This particular individual right was also reflected in the individual Constitutions of the colonies which predate the formation of the United States as well.  (Which I leave to the reader to research, although a good reference point is the The Second Amendment Primer, from which you will find the appropriate references to be able to complete the research on your own, or as a wise old man once said “Trust, but verify”.)  That said, the idea that the defensive purpose was subject to an arbitrary need, which is (of course) to be determined by someone else, is neither expressed or implied in common law, tradition, or the text of the language itself, and in fact, many of the so-called reasonable restrictions that gun control activists would be counter to the entire language of the Amendment, as this piece in National Review does a fine job of describing.  While it seems obvious to people who own guns and who have paid attention to the constant usurpation of state and individual power and sovereignty by the Federal Government that “The Second Amendment Protects the First” or “The Cartridge Box Protects the Soap Box, The Ballot Box, and the Jury Box”, there have been generations of citizens conditioned to be subjects by public instruction, and will endeavor to condition the exercise of the Second Amendment on the approval of the institution that is supposed to answer to us.  They remain willing to compromise this right in exchange for the illusion of safety given by a government which continually demonstrates that it cannot be the ONLY line of defense.  It is a mindset responsible for the idea that people are made safer in “gun-free” zones because a nation of millions of law-abiding citizens who are entrusted daily with a myriad of other tools, many of which are capable not just of ending life, but multiple lives in one use, are somehow not to be entrusted with a firearm.  While this creates a target-rich environment for the criminals, and the insane, both of which seek easy victims, it does not create a place that is any safer than those where citizens can carry guns.

Which brought me to my latest encounter, and the assertion that there should be background checks and waiting periods for anyone purchasing 5000 rounds or more of ammunition.  When I asked why the 5000th round was now suspect when 4999 wasn’t, I was told that if you were a law-abiding citizen, it shouldn’t be too big a burden to undergo another check and waiting period, and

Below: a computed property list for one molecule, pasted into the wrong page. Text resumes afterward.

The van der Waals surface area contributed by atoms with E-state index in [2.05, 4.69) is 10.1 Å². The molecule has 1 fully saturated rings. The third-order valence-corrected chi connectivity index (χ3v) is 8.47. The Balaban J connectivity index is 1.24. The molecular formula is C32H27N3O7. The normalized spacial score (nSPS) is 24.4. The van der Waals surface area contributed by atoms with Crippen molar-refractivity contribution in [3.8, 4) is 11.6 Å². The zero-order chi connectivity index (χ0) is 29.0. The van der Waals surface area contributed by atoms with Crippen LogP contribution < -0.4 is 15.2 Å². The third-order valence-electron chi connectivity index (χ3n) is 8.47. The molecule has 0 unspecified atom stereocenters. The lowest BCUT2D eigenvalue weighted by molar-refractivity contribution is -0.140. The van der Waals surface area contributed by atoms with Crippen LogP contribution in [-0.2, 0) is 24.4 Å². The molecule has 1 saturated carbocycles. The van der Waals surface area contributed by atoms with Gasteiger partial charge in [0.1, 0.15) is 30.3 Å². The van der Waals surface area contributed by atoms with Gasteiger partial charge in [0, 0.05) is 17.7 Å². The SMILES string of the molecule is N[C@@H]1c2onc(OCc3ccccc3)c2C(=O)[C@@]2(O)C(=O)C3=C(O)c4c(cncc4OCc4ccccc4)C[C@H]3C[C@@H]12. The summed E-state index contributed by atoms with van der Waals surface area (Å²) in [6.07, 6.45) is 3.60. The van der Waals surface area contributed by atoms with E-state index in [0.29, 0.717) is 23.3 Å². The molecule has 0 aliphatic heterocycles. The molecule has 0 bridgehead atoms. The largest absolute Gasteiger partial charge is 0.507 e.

“And I don’t think many need 5000 rounds of ammo on a moment’s notice either.”

And so the error of “need” was embraced yet again.  But “need” and ” the right of the people to keep and bear Arms, shall not be infringed.” are not compatible.  That is the reason for the precise language that says “shall not be infringed”.  It doesn’t say “shall not be infringed unless…” And once again I asked the question “Why do I have to justify the exercise of a right?” , and again I received no worthy answer.  I’m not surprised by this.  Even a half-wit can recognize the trap laid by this kind of thinking.  If you have to justify the exercise of your Second Amendment right, then you also should have to justify the need for the exercise of all the others.  We don’t make members of the Press obtain licenses.  We don’t make dissenters explain why they have a need to dissent.  We don’t bar the church door until congregants explain why they need to show up and worship when they do.  We don’t require suspects to explain why they need to require a warrant before the police can search their homes, their cars, or their offices.  We don’t make defendants tell us why they need the right to remain silent.  No defense of this logic has been offered precisely because it is indefensible.